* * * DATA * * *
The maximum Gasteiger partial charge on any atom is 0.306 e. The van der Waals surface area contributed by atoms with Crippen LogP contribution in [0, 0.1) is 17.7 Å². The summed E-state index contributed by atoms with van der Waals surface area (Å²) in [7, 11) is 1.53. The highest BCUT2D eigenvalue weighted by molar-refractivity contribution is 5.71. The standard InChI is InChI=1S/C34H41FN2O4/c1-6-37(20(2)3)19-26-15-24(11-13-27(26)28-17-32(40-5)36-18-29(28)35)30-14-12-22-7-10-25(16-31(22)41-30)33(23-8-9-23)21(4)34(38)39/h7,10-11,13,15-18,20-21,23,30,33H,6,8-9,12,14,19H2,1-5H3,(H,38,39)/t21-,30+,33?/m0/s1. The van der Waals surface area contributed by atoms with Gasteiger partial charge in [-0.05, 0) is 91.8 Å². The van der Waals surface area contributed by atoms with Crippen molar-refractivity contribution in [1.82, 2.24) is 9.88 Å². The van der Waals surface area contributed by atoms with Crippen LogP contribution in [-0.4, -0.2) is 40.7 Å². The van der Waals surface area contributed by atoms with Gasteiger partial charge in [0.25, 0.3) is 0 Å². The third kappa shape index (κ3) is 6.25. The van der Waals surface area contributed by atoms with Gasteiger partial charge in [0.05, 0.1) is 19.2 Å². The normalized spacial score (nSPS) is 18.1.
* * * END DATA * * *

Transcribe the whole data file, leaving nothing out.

The maximum Gasteiger partial charge on any atom is 0.306 e. The van der Waals surface area contributed by atoms with Crippen LogP contribution in [0, 0.1) is 17.7 Å². The summed E-state index contributed by atoms with van der Waals surface area (Å²) in [7, 11) is 1.53. The highest BCUT2D eigenvalue weighted by molar-refractivity contribution is 5.71. The standard InChI is InChI=1S/C34H41FN2O4/c1-6-37(20(2)3)19-26-15-24(11-13-27(26)28-17-32(40-5)36-18-29(28)35)30-14-12-22-7-10-25(16-31(22)41-30)33(23-8-9-23)21(4)34(38)39/h7,10-11,13,15-18,20-21,23,30,33H,6,8-9,12,14,19H2,1-5H3,(H,38,39)/t21-,30+,33?/m0/s1. The van der Waals surface area contributed by atoms with Gasteiger partial charge in [-0.05, 0) is 91.8 Å². The van der Waals surface area contributed by atoms with Crippen molar-refractivity contribution in [1.82, 2.24) is 9.88 Å². The van der Waals surface area contributed by atoms with Crippen LogP contribution in [-0.4, -0.2) is 40.7 Å². The van der Waals surface area contributed by atoms with Gasteiger partial charge in [0.25, 0.3) is 0 Å². The third kappa shape index (κ3) is 6.25. The van der Waals surface area contributed by atoms with Gasteiger partial charge in [0.05, 0.1) is 19.2 Å². The normalized spacial score (nSPS) is 18.1.